This means that it's important to regularly check both the chlorine level and pH of your pool. When both chlorine and pH are maintained at the right level and range, the result is a perfect balance between germ-killing and pool-system longevity. In addition, this range reduces skin and eye irritation that can occur at both a very high or a very low pH.
One thing to note, however, is that chlorine doesn't immediately kill germs. While it can kill most bacteria in less than a minute, other germs are more chlorine-tolerant. For instance, one of the common causes of recreational water diarrheal illness, Crypto, can survive as long as 10 days in a properly chlorinated pool.
This is why it's also important to take steps to swim safely — whether its in the swimming pool in your backyard or one shared by an entire community.
Tips for swimming safely
To help protect yourself and your family from germs that may be in a swimming pool, follow these tips:
- Make sure the pool is regularly cleaned and properly maintained. If you're a pool owner, be sure you're keeping tabs on your pool's chlorine level and pH. If you're using a public pool, ask for the pool's inspection scores, or look them up online. In addition, pool supply stores, and even many large supermarkets, sell test strips that you can use to test chlorine and pH levels yourself.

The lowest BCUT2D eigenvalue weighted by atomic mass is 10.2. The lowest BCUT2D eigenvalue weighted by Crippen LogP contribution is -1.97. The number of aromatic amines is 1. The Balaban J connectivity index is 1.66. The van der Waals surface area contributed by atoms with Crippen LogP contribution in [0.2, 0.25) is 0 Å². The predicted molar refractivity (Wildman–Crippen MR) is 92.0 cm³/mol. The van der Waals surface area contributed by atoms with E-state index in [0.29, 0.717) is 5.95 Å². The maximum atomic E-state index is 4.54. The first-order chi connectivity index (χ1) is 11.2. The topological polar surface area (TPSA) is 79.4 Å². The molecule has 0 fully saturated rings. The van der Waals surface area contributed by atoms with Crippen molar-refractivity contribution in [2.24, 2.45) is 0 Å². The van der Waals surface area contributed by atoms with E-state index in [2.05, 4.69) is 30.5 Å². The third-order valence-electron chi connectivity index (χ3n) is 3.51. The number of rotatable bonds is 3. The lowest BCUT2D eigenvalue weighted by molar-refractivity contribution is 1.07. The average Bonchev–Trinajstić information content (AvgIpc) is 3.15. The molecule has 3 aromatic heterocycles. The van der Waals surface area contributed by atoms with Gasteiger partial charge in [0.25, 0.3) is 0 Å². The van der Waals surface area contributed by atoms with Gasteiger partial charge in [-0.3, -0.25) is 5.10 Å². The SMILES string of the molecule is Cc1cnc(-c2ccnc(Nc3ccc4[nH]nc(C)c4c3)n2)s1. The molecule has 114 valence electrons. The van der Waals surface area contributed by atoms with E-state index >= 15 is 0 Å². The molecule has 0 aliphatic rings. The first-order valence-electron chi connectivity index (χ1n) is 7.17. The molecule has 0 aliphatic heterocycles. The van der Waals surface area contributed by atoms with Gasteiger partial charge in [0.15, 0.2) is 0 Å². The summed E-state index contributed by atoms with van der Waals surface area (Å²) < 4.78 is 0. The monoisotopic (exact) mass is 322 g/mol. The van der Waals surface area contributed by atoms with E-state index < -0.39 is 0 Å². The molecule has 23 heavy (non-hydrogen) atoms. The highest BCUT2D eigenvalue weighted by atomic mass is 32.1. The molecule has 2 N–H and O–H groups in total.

- Don't swim if you're sick. If you (or your child) have diarrhea or are recovering from diarrhea, avoid spreading germs by getting into a pool.
- Know how to handle a fecal incident. If you're a pool owner, follow proper pool cleaning and remediation techniques when removing poop or diarrhea from your swimming pool. If you're using a public pool, alert the pool staff or lifeguards of any fecal incidents immediately.
- Take a quick shower before you swim. It's tempting to think of a pool like a bath, but even just a quick rinse before getting in a pool can reduce the amount of dirt and sweat you bring into the water — which, in turn, can help maintain proper chlorine levels.
- Dry your ears when you get out. To prevent ear infections that occur as a result of leaving contaminated water in your ear, make sure to thoroughly dry your ears after getting out of the pool. If you have a history of ear infections, consider wearing a swim cap or ear plugs.
- Prep your kids. Before it's time to swim, remind your kids to avoid peeing in the pool or swallowing pool water. For younger children, schedule bathroom breaks and diaper changes every hour — making sure to change diapers in a bathroom, not poolside.
In addition to these tips, always remember to stay safe at the pool by preventing slips, trips and falls, supervising children and having small children or adults without adequate swimming skills wear a life vest. It's also important to practice sun safety when at the pool — frequently and thoroughly applying water-resistant sunscreen, as well as using other methods to protect yourself from the sun.